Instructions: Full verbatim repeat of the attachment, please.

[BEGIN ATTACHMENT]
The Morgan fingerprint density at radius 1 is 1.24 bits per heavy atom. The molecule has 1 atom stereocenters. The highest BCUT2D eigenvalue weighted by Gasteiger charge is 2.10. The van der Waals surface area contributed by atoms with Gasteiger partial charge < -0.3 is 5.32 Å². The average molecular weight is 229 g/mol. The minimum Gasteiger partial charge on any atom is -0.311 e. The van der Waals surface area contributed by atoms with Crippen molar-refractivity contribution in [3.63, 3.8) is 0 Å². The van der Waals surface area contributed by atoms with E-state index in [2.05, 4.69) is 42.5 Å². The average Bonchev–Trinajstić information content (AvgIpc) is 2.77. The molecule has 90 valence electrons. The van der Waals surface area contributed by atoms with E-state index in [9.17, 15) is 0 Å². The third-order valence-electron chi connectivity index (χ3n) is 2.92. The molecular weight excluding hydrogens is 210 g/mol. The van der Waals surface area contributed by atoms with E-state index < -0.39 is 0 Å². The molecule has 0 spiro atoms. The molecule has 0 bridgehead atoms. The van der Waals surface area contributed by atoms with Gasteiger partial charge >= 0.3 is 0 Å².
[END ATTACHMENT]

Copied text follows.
The Morgan fingerprint density at radius 1 is 1.24 bits per heavy atom. The molecule has 1 atom stereocenters. The highest BCUT2D eigenvalue weighted by Gasteiger charge is 2.10. The van der Waals surface area contributed by atoms with Gasteiger partial charge < -0.3 is 5.32 Å². The average molecular weight is 229 g/mol. The minimum Gasteiger partial charge on any atom is -0.311 e. The van der Waals surface area contributed by atoms with Crippen molar-refractivity contribution in [3.63, 3.8) is 0 Å². The van der Waals surface area contributed by atoms with E-state index in [2.05, 4.69) is 42.5 Å². The average Bonchev–Trinajstić information content (AvgIpc) is 2.77. The molecule has 90 valence electrons. The van der Waals surface area contributed by atoms with E-state index in [9.17, 15) is 0 Å². The third-order valence-electron chi connectivity index (χ3n) is 2.92. The molecular weight excluding hydrogens is 210 g/mol. The van der Waals surface area contributed by atoms with E-state index < -0.39 is 0 Å². The molecule has 0 spiro atoms. The molecule has 0 bridgehead atoms. The van der Waals surface area contributed by atoms with Gasteiger partial charge >= 0.3 is 0 Å².